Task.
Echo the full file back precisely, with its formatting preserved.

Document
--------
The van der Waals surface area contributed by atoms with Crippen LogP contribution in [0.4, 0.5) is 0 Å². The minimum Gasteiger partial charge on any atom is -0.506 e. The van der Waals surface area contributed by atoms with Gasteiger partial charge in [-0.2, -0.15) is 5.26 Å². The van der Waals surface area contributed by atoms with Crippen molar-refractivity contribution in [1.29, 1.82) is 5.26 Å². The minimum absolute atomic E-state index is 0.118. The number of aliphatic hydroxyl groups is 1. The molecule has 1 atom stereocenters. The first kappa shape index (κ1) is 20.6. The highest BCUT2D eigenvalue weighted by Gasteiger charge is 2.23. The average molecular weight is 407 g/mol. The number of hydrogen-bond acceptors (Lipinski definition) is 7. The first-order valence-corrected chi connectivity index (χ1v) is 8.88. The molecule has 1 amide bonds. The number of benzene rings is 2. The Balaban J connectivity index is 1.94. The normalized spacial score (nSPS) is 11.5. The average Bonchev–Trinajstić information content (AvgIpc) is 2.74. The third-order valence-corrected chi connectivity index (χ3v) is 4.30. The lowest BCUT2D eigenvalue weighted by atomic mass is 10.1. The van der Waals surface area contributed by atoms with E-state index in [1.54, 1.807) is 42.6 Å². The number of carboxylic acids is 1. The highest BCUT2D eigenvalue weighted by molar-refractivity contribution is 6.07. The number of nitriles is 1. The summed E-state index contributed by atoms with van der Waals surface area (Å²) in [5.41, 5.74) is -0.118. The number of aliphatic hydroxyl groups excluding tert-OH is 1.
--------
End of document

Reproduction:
The van der Waals surface area contributed by atoms with Crippen LogP contribution in [0.4, 0.5) is 0 Å². The minimum Gasteiger partial charge on any atom is -0.506 e. The van der Waals surface area contributed by atoms with Gasteiger partial charge in [-0.2, -0.15) is 5.26 Å². The van der Waals surface area contributed by atoms with Crippen molar-refractivity contribution in [1.29, 1.82) is 5.26 Å². The minimum absolute atomic E-state index is 0.118. The number of aliphatic hydroxyl groups is 1. The molecule has 1 atom stereocenters. The first kappa shape index (κ1) is 20.6. The highest BCUT2D eigenvalue weighted by Gasteiger charge is 2.23. The average molecular weight is 407 g/mol. The number of hydrogen-bond acceptors (Lipinski definition) is 7. The first-order valence-corrected chi connectivity index (χ1v) is 8.88. The molecule has 1 amide bonds. The number of benzene rings is 2. The Balaban J connectivity index is 1.94. The normalized spacial score (nSPS) is 11.5. The average Bonchev–Trinajstić information content (AvgIpc) is 2.74. The third-order valence-corrected chi connectivity index (χ3v) is 4.30. The lowest BCUT2D eigenvalue weighted by atomic mass is 10.1. The van der Waals surface area contributed by atoms with E-state index in [1.54, 1.807) is 42.6 Å². The number of carboxylic acids is 1. The highest BCUT2D eigenvalue weighted by molar-refractivity contribution is 6.07. The number of nitriles is 1. The summed E-state index contributed by atoms with van der Waals surface area (Å²) in [5.41, 5.74) is -0.118. The number of aliphatic hydroxyl groups excluding tert-OH is 1.